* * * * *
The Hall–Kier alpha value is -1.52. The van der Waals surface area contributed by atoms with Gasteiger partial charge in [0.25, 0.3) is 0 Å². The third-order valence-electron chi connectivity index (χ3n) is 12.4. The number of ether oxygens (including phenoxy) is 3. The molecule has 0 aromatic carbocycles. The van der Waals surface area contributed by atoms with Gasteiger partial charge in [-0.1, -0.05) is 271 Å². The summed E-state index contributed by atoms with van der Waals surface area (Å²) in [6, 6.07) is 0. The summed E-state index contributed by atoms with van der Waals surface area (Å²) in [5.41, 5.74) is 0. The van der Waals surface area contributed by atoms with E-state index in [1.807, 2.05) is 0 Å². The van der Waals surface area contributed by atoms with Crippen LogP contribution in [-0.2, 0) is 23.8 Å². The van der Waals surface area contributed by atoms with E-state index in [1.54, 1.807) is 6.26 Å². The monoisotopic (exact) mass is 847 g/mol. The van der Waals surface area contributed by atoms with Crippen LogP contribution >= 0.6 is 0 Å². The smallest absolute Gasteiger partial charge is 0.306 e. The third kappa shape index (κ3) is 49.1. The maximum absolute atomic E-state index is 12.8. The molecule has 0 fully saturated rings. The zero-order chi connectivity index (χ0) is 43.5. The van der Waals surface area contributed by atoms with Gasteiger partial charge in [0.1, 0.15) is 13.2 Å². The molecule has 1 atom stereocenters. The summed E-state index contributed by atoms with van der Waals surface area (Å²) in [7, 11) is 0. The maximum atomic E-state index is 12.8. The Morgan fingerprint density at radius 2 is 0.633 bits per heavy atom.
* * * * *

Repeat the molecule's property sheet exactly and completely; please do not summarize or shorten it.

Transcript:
The Hall–Kier alpha value is -1.52. The van der Waals surface area contributed by atoms with Gasteiger partial charge in [0.25, 0.3) is 0 Å². The third-order valence-electron chi connectivity index (χ3n) is 12.4. The number of ether oxygens (including phenoxy) is 3. The molecule has 0 aromatic carbocycles. The van der Waals surface area contributed by atoms with Gasteiger partial charge in [-0.1, -0.05) is 271 Å². The summed E-state index contributed by atoms with van der Waals surface area (Å²) in [6, 6.07) is 0. The summed E-state index contributed by atoms with van der Waals surface area (Å²) in [5.41, 5.74) is 0. The van der Waals surface area contributed by atoms with E-state index in [1.807, 2.05) is 0 Å². The van der Waals surface area contributed by atoms with Crippen LogP contribution in [-0.2, 0) is 23.8 Å². The van der Waals surface area contributed by atoms with E-state index in [1.54, 1.807) is 6.26 Å². The monoisotopic (exact) mass is 847 g/mol. The van der Waals surface area contributed by atoms with Crippen LogP contribution >= 0.6 is 0 Å². The smallest absolute Gasteiger partial charge is 0.306 e. The third kappa shape index (κ3) is 49.1. The maximum absolute atomic E-state index is 12.8. The molecule has 0 fully saturated rings. The zero-order chi connectivity index (χ0) is 43.5. The van der Waals surface area contributed by atoms with Gasteiger partial charge in [0.1, 0.15) is 13.2 Å². The molecule has 1 atom stereocenters. The summed E-state index contributed by atoms with van der Waals surface area (Å²) in [7, 11) is 0. The maximum atomic E-state index is 12.8. The Morgan fingerprint density at radius 2 is 0.633 bits per heavy atom.